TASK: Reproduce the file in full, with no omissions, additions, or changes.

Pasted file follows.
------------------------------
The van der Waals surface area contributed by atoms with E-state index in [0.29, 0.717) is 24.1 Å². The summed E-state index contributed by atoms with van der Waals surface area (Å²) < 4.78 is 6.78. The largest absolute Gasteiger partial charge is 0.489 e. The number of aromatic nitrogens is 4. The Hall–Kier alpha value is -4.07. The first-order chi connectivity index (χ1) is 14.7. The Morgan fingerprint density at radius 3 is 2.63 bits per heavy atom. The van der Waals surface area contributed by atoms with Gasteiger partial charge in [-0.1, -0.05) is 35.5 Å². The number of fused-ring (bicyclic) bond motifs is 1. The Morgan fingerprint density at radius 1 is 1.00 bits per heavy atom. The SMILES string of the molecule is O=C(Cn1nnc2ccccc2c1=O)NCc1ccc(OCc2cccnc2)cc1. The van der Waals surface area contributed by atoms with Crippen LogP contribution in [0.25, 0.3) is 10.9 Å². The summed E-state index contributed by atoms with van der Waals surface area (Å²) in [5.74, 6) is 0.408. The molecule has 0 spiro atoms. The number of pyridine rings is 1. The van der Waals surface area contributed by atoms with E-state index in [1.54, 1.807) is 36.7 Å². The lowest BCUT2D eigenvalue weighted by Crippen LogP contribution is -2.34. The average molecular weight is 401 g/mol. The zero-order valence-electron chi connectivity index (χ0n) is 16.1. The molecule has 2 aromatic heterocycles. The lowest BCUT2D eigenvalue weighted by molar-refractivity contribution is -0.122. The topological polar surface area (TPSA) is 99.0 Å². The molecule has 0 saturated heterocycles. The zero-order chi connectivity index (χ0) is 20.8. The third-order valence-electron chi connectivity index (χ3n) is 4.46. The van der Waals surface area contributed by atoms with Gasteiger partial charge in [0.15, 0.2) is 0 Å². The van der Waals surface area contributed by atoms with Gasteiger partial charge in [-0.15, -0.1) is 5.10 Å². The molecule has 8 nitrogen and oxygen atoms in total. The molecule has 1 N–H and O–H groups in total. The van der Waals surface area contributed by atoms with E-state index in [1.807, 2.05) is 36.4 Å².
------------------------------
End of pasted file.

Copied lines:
The van der Waals surface area contributed by atoms with E-state index in [0.29, 0.717) is 24.1 Å². The summed E-state index contributed by atoms with van der Waals surface area (Å²) < 4.78 is 6.78. The largest absolute Gasteiger partial charge is 0.489 e. The number of aromatic nitrogens is 4. The Hall–Kier alpha value is -4.07. The first-order chi connectivity index (χ1) is 14.7. The Morgan fingerprint density at radius 3 is 2.63 bits per heavy atom. The van der Waals surface area contributed by atoms with Gasteiger partial charge in [-0.1, -0.05) is 35.5 Å². The number of fused-ring (bicyclic) bond motifs is 1. The Morgan fingerprint density at radius 1 is 1.00 bits per heavy atom. The SMILES string of the molecule is O=C(Cn1nnc2ccccc2c1=O)NCc1ccc(OCc2cccnc2)cc1. The van der Waals surface area contributed by atoms with Crippen LogP contribution in [0.25, 0.3) is 10.9 Å². The summed E-state index contributed by atoms with van der Waals surface area (Å²) in [5.74, 6) is 0.408. The molecule has 0 spiro atoms. The number of pyridine rings is 1. The van der Waals surface area contributed by atoms with E-state index in [1.54, 1.807) is 36.7 Å². The lowest BCUT2D eigenvalue weighted by Crippen LogP contribution is -2.34. The average molecular weight is 401 g/mol. The zero-order valence-electron chi connectivity index (χ0n) is 16.1. The molecule has 2 aromatic heterocycles. The lowest BCUT2D eigenvalue weighted by molar-refractivity contribution is -0.122. The topological polar surface area (TPSA) is 99.0 Å². The molecule has 0 saturated heterocycles. The zero-order chi connectivity index (χ0) is 20.8. The third-order valence-electron chi connectivity index (χ3n) is 4.46. The van der Waals surface area contributed by atoms with Gasteiger partial charge in [0.15, 0.2) is 0 Å². The van der Waals surface area contributed by atoms with Gasteiger partial charge in [-0.15, -0.1) is 5.10 Å². The molecule has 8 nitrogen and oxygen atoms in total. The molecule has 1 N–H and O–H groups in total. The van der Waals surface area contributed by atoms with E-state index in [1.807, 2.05) is 36.4 Å².